Holidays, anniversaries, and celebrations are particularly difficult times for older people. This is especially true for Christmas and Thanksgiving, two holidays that are particularly family-focused. If you’re not together, a visit, even a short one, on this special day, will be highly appreciated. It will also you give a unique insight into how your parent is really coming along since emotions will likely be running high. If you won’t be together, it’s a great time to make a call, being careful to find a time when you can devote yourself exclusively to your parent. It is different than other calls at other times so be aware of that.

But for most families, holidays are when the family gathers together. And often it’s at the parents’ home. As your parents age, there’ll likely come a time when the site of this gathering shifts. Your parent may no longer be able to handle the chores involved, which means they are no longer the chief cook or host. This can be seen as a loss of status, especially in families where there is competition. Before changing the venue, talk to your parents and explain the facts (your house is larger, more centrally located, easier for everyone to get to, etc.) and your needs (too much work for your parents, too much worry for you, etc.). You may find that parents want the site to change because of the same reasons, but don’t want to say so. And sometimes they may not even want to go to a family gathering but cannot say so.

Important: if a decision has already been made, whether about where to have the family gathering, or any other decision for that matter, don’t pretend the decision has not been made.

When you’re there, this is your opportunity to really pay attention to what your parent is going through. If you’re at her home, it’s a great time to be a snoop, of sorts. You can check out the pantry to see how well stocked it is. Even though it’s the holiday, you should be able to judge how well she shops when the family is not there. It’s also a great time to help Mom fill her shelves with things she needs. When you go shopping for the big holiday meal, bring her along – assuming she can and wants to go – and go down all the aisles with her. Make it an outing and get her involved with the shopping. Then be sure to get not only the groceries needed for the meal, but also the things she’ll need after you’ve all gone home.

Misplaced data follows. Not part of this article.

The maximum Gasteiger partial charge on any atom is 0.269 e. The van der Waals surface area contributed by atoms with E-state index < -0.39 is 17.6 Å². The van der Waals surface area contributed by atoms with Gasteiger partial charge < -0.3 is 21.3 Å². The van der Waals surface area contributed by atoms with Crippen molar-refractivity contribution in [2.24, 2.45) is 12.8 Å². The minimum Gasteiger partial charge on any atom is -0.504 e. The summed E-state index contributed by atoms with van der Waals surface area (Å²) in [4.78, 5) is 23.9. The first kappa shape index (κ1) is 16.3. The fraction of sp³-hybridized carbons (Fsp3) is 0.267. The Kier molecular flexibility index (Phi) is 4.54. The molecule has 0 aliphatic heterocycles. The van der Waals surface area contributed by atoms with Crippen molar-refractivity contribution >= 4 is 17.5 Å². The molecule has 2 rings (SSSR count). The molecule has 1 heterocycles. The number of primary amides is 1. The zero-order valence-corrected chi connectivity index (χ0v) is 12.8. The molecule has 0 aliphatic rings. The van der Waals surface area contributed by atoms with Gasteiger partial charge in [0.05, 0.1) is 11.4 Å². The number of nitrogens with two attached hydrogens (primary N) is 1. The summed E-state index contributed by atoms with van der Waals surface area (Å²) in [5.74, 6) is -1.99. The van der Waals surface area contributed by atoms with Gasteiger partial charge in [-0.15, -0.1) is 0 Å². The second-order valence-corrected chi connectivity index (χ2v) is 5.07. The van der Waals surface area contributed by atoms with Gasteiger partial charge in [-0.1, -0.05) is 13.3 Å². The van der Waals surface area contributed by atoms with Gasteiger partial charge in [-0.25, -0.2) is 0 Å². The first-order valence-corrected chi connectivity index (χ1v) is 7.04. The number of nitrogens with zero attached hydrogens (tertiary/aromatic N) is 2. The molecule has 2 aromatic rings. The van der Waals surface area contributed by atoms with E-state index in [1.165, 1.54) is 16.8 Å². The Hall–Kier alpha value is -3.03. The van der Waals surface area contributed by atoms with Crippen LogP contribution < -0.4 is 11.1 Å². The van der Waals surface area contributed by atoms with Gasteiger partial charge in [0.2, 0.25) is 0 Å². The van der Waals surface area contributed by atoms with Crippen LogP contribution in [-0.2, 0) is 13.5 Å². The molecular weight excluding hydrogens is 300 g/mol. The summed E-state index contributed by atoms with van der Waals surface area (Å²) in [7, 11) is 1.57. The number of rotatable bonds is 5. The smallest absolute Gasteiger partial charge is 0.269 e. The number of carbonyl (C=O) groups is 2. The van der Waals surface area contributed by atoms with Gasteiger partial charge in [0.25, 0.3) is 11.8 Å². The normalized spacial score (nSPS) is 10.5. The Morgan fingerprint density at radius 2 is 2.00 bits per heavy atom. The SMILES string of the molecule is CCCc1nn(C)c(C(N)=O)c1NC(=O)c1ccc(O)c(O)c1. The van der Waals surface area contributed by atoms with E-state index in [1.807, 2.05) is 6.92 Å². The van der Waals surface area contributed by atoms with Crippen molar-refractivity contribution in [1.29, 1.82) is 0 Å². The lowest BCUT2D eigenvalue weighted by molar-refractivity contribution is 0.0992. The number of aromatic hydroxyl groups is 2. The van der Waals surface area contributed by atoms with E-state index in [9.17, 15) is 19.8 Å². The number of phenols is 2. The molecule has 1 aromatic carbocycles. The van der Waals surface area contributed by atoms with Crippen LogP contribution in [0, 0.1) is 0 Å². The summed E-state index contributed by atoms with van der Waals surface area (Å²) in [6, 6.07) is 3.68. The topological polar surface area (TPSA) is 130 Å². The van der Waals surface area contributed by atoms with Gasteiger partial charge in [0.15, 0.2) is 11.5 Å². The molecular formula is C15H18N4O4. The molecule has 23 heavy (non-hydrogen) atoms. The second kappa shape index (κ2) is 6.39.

A word of caution here: with all the emotion around holidays, you need to do everything you can to be supportive, patient, and non-confrontational. The best way to do so, I have found, is to focus on the details. Try to be as organized as you can., and that alone will help reduce the stress.

At an AARP-sponsored forum on the challenges of family caregiving a recurring theme was the discrepancy between the huge numbers of people currently providing care to seniors and disabled persons versus the invisibility of them. How could it be that in the neighborhood of 50 million people who provide daily care to loved ones go unnoticed by corporations and government policy makers? Yet when we look at the policies at most employers, there is little support for caregivers. Most don’t permit flexible schedules for caregivers; they don’t allow parents to be on health care plans, and they don’t provide support groups for employees who are active caregivers.
What we need in this country is an “Occupy Eldercare” movement.

We need for these caregivers to speak out and change government and corporate rules and regulations. We need hospitals to pay greater attention to the needs of the caregivers, not just to the patients. We need for caregivers to be a part of the patient’s health record so they can know about and be prepared for the care needed. We need for hospitals to provide greater assistance to patients about to be released. Most aging is slow, more a chronic-type condition rather than acute. Yet our medical insurance system does not cover this type of care. We need our society to provide more financial options to people who need care, not just to those who need medical care.

Planning ahead for the coming problems is always an important way to minimize the impact of the problem. When you feel you have everything organized you tend to feel less stress. Yet we don’t seem to provide much help to our citizens until the crisis occurs. By then it’s often too late. What are you supposed to do when the hospital discharge person (sometimes called the “bouncer”) announces to you that your mother is going to be released from the hospital tomorrow and you know you don’t have the support system set up to provide the care she needs? We need greater educational resources and we need it early on.

We need for caregivers to not be invisible. Yes, we need an Occupy Eldercare movement. Want to join? Visit my Facebook page and “like” my eldercare posting. Then let’s see how many of you come out of the closet and start changing the world.